The Romantic Chemistry of Real Life, Talk Therapy, Net Books, and Prison Terms

August 26, 2010

Dear Family,

Jeff and I watched “Sleepless in Seattle” a couple nights ago. There was good acting and lots of great dialogue, and even though I know the world does not need any more movie reviews, I am somehow compelled to share mine anyway:


1. Man's wife dies (very sad), and he and his young son (a nauseatingly sweet and well-adjusted young man) move to Seattle. Two years later, Son wants Dad to get remarried, and calls a radio show to ask the psychologist/host for advice (subsequently landing Dad with some airtime.)

2. Cut to Woman, living on the east coast, whose fiance loves her not only failing to bring enough “magic” and “surprise” into their relationship, but also...has _allergies_. Therefore, when she happens to hear Man on the radio, discussing his deceased wife, of course she realizes: Forget That Pesky Upcoming Wedding! This _New_ Guy Is the One For Me.

3. Despite some cross-country logistical challenges, and the fact that they've never spoken to one another, Man and Woman manage to dispose of their current love interests in order to find True Infatuation at First Sight with one another, on Valentine's Day, at the top of the Empire State Building.


1. Seeking “perfection,” fulfilling fantasies, not having allergies, looking over your shoulder for the Next Best Thing, and waiting for your partner to Read Your Mind--these are some of the most important tasks in life. Doing these things will allow you to A). second-guess your current committed relationship, and B). proceed into Totally True Love as awesome as Tom Hanks' and Meg Ryans'. (At least, we infer that it's awesome, although we only get to view the first 2.5 minutes of the actual partnership because of the rolling final credits.)

2. It definitely doesn't hurt a relationship if both the man and woman are really rich.

3. If you're unmarried, female, and “over forty,” then you should endeavor to be just like Meg Ryan: articulate, perky, gorgeous, and not actually forty; and possessing an adorable smile, and no split ends or overactive sweat glands. Also, not only should you be healthy, but you should make sure that you don't even _know_ anyone else who has even a single solitary health concern.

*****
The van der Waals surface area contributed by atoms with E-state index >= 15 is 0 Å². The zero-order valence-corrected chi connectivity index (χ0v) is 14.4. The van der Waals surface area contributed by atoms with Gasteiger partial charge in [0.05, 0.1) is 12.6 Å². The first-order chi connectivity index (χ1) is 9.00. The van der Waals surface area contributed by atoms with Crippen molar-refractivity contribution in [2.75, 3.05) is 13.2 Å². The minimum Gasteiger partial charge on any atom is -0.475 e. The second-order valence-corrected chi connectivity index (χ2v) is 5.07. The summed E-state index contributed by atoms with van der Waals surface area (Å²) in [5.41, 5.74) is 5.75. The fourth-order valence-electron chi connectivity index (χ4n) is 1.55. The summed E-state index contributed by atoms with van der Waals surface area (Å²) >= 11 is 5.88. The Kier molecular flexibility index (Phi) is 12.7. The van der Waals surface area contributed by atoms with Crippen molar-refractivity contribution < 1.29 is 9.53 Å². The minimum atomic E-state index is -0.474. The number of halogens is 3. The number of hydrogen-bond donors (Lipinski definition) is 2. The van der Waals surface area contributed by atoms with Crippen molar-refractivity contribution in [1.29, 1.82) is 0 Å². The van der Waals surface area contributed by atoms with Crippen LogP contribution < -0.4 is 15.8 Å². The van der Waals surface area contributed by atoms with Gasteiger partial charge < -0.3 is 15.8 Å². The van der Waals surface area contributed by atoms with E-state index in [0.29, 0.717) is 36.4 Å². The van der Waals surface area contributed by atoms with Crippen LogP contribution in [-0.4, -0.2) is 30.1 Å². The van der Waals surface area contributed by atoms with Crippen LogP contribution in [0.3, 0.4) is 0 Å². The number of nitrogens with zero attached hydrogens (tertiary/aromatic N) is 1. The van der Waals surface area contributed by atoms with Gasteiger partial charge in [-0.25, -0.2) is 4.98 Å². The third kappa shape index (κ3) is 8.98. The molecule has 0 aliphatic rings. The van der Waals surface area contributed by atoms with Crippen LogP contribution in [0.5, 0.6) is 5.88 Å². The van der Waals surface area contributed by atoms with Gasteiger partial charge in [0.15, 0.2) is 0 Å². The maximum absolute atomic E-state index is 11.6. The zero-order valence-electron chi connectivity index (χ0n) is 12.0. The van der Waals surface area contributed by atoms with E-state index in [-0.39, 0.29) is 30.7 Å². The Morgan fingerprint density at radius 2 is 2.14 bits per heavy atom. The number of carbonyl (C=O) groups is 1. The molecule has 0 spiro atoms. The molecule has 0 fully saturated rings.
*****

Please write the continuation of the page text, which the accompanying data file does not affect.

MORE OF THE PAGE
4. The odds of having a successful relationship that is built, at its foundation, of sheer fantasy: at least 2000:1. (Meaning: if your fantasy guy/gal is someone you've never met, and lives across a continent, and has never heard of you...well then, you should totally Go For It!!)

Was this movie sponsored by the “American Couples' Counselors in Need of More Business Association”?



“It's a really really loud noise sound.”

“If you touch that [fire], do you get died?”

He sits with his legs splayed, really cute and absorbed, building Jem-henge out of Cuisinaire Rods: “This is an itty bitty bridge, an' this is a big bridge, and this is an itty bitty bridge.”


I am writing on my new computer! It just arrived, and I'm going to bore you by telling you that it's a tiny brown Toshiba NB 305 net book which can run for hours on its little battery and is super portable. I love it. :)

For awhile now, I've been using a second-hand, six-year-old, ten-pound laptop that can run for 18 minutes on its battery and which shuts itself off with no notice if it overheats. I am the first to note that that old thing is a more economical, ecological option. And yet...I love my new little computer. :)

See, last week I finally realized that if we were to purchase a netbook, it would be a one-time expense equivalent to what we now spend each week on groceries. I'm not sure what that justifies or means, exactly, except that I don't often purchase non-food items.